It should come as no surprise that women prefer to see super-slim models in ads. Ever since the craze began with Twiggy in the 1960s, the fashion industry and our celebrity culture have been locked into this single skinny archetype -- large-eyed, child-like and underdeveloped. And when all the "beautiful people" of the female persuasion for the last forty years have looked the same, it's no wonder that all of us, men and women alike, have been imprinted with this "thin is in" imagery.
It hasn't always been this way. From Rubens to Renoir, from Sarah Bernhardt to the Breck Girls and Marilyn Monroe, the "ideal" has changed from buxom to bony and back again. Every culture's idea of "sexy" is created and carried by its art and communications media. Paintings, plays, posters and cinema have both defined and reflected each generation's "eye of the beholder."
How things have changed
Since the 1960s, two things have changed that should be finding their way into today's aesthetic. First, we have become a more globally integrated society. TV and the internet have brought us images of women from around the world, which have opened our eyes to the many shapes and faces of female beauty in other cultures. Second, we have a better understanding of what "healthy" is -- and isn't. Now we're aware of the toll in death-inducing eating disorders and destructive self-hate that a skinny standard imposes on millions of girls and women throughout the world, throughout their lives.
Maybe we're ready for Twiggy to grow up. Ironically, even Twiggy has lashed out at size zero actresses: "Their concave chests and bony arms are terrifying. It's scary to think that normal teenagers are tempted to copy them. I'd love there to be more larger models, but it's just not going to happen."
Why not? When will the pendulum swing to something new? And why can't we give it a little push?
Look at it this way: Today's marketers are adopting and promoting "corporate responsibility" as a marketing mantra, including sustainable manufacturing practices, recyclable packaging, fair-trade buying and humane factory-labor policies.
Another way to 'do good'
To the many marketers seeking to do well by doing good, consider this: Committing your communications to a healthy standard of womanly beauty is another such opportunity. Like your other corporate responsibility undertakings, it's not cheap and it's not easy; there are changeover costs and a learning curve. Yet time and again, whether their initial impulse to do the right thing is marketing-driven, values-driven or to differentiate the brand, companies are learning that what's good for people is good for business, creating a virtuous circle that spirals up on both counts.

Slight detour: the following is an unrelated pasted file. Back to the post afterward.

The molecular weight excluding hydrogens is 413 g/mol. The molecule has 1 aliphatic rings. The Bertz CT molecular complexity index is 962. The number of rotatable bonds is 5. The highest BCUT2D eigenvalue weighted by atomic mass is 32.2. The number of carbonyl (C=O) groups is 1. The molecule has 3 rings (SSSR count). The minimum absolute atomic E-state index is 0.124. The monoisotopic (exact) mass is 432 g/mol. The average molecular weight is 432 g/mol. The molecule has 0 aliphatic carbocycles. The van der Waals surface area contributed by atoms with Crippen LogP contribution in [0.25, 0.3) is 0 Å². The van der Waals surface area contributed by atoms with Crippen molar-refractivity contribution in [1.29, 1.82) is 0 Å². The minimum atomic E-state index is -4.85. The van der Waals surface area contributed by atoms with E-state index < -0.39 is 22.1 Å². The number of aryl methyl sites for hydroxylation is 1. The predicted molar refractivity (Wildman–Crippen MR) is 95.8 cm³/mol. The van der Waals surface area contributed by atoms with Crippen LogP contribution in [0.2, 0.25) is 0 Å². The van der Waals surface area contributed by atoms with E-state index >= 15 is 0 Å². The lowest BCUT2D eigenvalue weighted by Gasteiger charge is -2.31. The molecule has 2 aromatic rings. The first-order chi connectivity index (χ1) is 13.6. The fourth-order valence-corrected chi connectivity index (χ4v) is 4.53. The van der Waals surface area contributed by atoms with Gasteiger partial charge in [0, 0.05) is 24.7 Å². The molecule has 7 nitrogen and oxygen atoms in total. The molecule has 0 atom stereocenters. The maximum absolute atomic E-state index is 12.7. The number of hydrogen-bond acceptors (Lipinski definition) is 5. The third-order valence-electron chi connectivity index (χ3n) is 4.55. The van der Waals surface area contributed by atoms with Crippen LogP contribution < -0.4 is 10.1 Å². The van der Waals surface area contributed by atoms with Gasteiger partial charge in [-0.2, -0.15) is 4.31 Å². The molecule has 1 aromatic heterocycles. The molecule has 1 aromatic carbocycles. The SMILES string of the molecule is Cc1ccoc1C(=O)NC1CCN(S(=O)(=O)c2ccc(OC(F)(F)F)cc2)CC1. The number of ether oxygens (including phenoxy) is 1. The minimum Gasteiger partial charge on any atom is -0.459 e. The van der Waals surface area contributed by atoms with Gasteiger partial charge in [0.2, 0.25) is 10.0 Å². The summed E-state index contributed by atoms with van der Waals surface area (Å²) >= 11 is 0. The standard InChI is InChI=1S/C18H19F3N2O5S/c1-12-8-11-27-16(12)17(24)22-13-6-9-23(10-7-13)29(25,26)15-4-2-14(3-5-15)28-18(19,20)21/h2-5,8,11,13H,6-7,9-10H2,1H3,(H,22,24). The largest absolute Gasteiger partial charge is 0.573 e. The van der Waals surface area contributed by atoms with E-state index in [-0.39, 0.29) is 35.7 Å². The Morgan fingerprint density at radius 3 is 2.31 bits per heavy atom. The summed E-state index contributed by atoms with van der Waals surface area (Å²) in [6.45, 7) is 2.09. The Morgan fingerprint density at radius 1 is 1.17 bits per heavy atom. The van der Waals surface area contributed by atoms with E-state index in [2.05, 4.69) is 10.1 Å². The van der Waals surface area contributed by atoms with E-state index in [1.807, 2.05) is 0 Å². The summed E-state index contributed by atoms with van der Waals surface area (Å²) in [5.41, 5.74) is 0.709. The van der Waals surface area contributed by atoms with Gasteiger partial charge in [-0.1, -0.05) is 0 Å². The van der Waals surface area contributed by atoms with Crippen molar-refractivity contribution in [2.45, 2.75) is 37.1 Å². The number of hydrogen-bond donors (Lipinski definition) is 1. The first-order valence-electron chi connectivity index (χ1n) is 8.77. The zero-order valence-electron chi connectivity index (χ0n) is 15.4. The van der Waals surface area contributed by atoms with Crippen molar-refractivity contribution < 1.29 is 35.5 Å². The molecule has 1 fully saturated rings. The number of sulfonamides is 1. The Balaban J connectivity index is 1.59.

Research shows that at first, women will be surprised to see "the new normal" in your advertising. They're not used to it, and it will take us all a moment to acclimate. But that's no different than introducing any new look. Come on -- except for the fascionistas among us, who loved ankle pants the first time we saw them? Didn't they just look wrong? What about ultra-pointy-toed shoes? Bra-baring shirts? Pierced navels, noses, lips and eyebrows? The fact of the matter is that somewhere, the style setters (whoever they are) cast about constantly for a way to shock the eye and shake up our visual vocabulary. So why don't they -- why don't we -- try a new language of loveliness based on, oh, I don't know -- real women?
|ABOUT THE AUTHOR|
Marti Barletta is a recognized thought leader on marketing to women and author of "PrimeTime Women: How to Win the Hearts, Minds and Business of Boomer Big Spenders." She is also author of "Marketing to Women," CEO of The TrendSight Group, a think tank specializing in marketing to women, and a founding member of the Women Gurus Network.
Radical, I know. But once the look catches on, it can win you big points with the people who spend 80% of the consumer dollars in this country: women.
Look at Dove and the response to its global Campaign for Real Beauty. What about Nordstrom, which for years has integrated women of color, "women of size" and "women of a certain age" into the same catalog layouts as conventional models? These are companies that know a thing or three about women.
So the next time you cast a commercial, throw yourself a few curves. Bring in some actresses who look like Jennifer Tilly, Queen Latifah, Bonnie Hunt and Helen Mirren. Warn the wardrobe mistress you're going to need some size 12s on the rack. And put some cheese and crackers in the dressing room, alongside the celery and carrot sticks.